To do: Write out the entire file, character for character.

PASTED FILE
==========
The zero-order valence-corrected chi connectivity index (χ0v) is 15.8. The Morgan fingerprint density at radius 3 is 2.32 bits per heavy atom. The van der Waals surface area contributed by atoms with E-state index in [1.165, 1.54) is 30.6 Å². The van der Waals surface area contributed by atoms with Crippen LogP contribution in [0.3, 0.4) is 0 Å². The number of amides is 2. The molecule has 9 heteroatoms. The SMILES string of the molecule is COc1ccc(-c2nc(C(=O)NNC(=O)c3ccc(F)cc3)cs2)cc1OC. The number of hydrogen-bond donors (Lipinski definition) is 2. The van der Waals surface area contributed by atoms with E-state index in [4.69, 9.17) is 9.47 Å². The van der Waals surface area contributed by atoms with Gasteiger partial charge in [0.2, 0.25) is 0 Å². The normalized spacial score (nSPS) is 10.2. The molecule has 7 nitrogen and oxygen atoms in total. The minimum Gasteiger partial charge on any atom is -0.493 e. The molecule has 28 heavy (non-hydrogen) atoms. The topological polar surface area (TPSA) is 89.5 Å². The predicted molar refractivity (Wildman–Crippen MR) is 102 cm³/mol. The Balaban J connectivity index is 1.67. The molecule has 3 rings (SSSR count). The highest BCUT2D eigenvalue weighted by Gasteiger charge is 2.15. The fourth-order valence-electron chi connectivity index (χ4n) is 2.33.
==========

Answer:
The zero-order valence-corrected chi connectivity index (χ0v) is 15.8. The Morgan fingerprint density at radius 3 is 2.32 bits per heavy atom. The van der Waals surface area contributed by atoms with E-state index in [1.165, 1.54) is 30.6 Å². The van der Waals surface area contributed by atoms with Crippen LogP contribution in [0.3, 0.4) is 0 Å². The number of amides is 2. The molecule has 9 heteroatoms. The SMILES string of the molecule is COc1ccc(-c2nc(C(=O)NNC(=O)c3ccc(F)cc3)cs2)cc1OC. The number of hydrogen-bond donors (Lipinski definition) is 2. The van der Waals surface area contributed by atoms with E-state index in [4.69, 9.17) is 9.47 Å². The van der Waals surface area contributed by atoms with Gasteiger partial charge in [0.2, 0.25) is 0 Å². The normalized spacial score (nSPS) is 10.2. The molecule has 7 nitrogen and oxygen atoms in total. The minimum Gasteiger partial charge on any atom is -0.493 e. The molecule has 28 heavy (non-hydrogen) atoms. The topological polar surface area (TPSA) is 89.5 Å². The predicted molar refractivity (Wildman–Crippen MR) is 102 cm³/mol. The Balaban J connectivity index is 1.67. The molecule has 3 rings (SSSR count). The highest BCUT2D eigenvalue weighted by Gasteiger charge is 2.15. The fourth-order valence-electron chi connectivity index (χ4n) is 2.33.